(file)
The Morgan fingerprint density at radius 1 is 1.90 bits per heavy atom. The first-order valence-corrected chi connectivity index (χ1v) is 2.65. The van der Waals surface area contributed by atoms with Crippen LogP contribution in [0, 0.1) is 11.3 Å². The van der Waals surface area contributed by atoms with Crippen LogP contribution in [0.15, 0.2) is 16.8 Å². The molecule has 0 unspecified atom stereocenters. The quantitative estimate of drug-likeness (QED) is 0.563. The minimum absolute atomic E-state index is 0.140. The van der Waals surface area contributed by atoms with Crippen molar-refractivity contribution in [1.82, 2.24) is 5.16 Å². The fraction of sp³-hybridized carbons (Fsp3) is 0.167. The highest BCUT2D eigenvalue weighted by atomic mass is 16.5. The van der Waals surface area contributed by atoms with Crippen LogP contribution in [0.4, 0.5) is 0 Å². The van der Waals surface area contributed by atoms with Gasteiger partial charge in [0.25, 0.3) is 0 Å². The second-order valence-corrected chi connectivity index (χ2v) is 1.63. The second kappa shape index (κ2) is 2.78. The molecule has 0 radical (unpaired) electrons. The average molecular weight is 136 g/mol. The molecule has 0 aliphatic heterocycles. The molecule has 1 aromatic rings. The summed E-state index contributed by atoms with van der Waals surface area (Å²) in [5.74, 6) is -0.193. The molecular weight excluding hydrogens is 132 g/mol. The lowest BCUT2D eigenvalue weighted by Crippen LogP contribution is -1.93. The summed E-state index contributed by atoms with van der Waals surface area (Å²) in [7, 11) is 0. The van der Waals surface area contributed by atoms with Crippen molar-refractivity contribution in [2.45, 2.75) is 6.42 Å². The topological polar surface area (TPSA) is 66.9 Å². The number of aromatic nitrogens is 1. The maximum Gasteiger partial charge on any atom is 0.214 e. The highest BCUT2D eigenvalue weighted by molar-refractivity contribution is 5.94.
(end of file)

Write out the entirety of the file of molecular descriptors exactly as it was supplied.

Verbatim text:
The Morgan fingerprint density at radius 1 is 1.90 bits per heavy atom. The first-order valence-corrected chi connectivity index (χ1v) is 2.65. The van der Waals surface area contributed by atoms with Crippen LogP contribution in [0, 0.1) is 11.3 Å². The van der Waals surface area contributed by atoms with Crippen LogP contribution in [0.15, 0.2) is 16.8 Å². The molecule has 0 unspecified atom stereocenters. The quantitative estimate of drug-likeness (QED) is 0.563. The minimum absolute atomic E-state index is 0.140. The van der Waals surface area contributed by atoms with Crippen molar-refractivity contribution in [1.82, 2.24) is 5.16 Å². The fraction of sp³-hybridized carbons (Fsp3) is 0.167. The highest BCUT2D eigenvalue weighted by atomic mass is 16.5. The van der Waals surface area contributed by atoms with Crippen LogP contribution in [0.4, 0.5) is 0 Å². The van der Waals surface area contributed by atoms with Gasteiger partial charge in [0.25, 0.3) is 0 Å². The second-order valence-corrected chi connectivity index (χ2v) is 1.63. The second kappa shape index (κ2) is 2.78. The molecule has 0 radical (unpaired) electrons. The average molecular weight is 136 g/mol. The molecule has 0 aliphatic heterocycles. The molecule has 1 aromatic rings. The summed E-state index contributed by atoms with van der Waals surface area (Å²) in [5.74, 6) is -0.193. The molecular weight excluding hydrogens is 132 g/mol. The lowest BCUT2D eigenvalue weighted by Crippen LogP contribution is -1.93. The summed E-state index contributed by atoms with van der Waals surface area (Å²) in [7, 11) is 0. The van der Waals surface area contributed by atoms with Crippen molar-refractivity contribution in [2.45, 2.75) is 6.42 Å². The topological polar surface area (TPSA) is 66.9 Å². The number of aromatic nitrogens is 1. The maximum Gasteiger partial charge on any atom is 0.214 e. The highest BCUT2D eigenvalue weighted by molar-refractivity contribution is 5.94.